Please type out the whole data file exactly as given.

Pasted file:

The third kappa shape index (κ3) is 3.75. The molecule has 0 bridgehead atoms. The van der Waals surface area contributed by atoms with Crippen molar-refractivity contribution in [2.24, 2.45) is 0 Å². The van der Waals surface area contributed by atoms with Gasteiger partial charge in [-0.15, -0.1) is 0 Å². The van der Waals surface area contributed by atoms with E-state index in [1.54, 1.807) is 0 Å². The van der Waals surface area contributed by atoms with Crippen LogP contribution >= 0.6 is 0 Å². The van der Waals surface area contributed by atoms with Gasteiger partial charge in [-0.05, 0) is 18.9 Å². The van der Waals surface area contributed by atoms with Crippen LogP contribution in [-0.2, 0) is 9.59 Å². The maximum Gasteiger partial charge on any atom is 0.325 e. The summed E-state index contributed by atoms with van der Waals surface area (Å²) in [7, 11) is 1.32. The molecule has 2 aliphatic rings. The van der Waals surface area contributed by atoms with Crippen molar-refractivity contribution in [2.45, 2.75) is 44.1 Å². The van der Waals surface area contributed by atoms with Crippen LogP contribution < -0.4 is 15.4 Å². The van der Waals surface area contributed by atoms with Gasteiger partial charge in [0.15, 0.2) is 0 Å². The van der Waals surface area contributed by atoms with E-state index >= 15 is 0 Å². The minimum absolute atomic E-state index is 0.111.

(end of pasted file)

The third kappa shape index (κ3) is 3.75. The molecule has 0 bridgehead atoms. The van der Waals surface area contributed by atoms with Crippen molar-refractivity contribution in [2.24, 2.45) is 0 Å². The van der Waals surface area contributed by atoms with Gasteiger partial charge in [-0.15, -0.1) is 0 Å². The van der Waals surface area contributed by atoms with E-state index in [1.54, 1.807) is 0 Å². The van der Waals surface area contributed by atoms with Crippen LogP contribution >= 0.6 is 0 Å². The van der Waals surface area contributed by atoms with Gasteiger partial charge in [-0.05, 0) is 18.9 Å². The van der Waals surface area contributed by atoms with Crippen LogP contribution in [-0.2, 0) is 9.59 Å². The maximum Gasteiger partial charge on any atom is 0.325 e. The summed E-state index contributed by atoms with van der Waals surface area (Å²) in [7, 11) is 1.32. The molecule has 2 aliphatic rings. The van der Waals surface area contributed by atoms with Crippen molar-refractivity contribution in [2.45, 2.75) is 44.1 Å². The van der Waals surface area contributed by atoms with Crippen LogP contribution < -0.4 is 15.4 Å². The van der Waals surface area contributed by atoms with Gasteiger partial charge in [0.15, 0.2) is 0 Å². The van der Waals surface area contributed by atoms with E-state index >= 15 is 0 Å². The minimum absolute atomic E-state index is 0.111.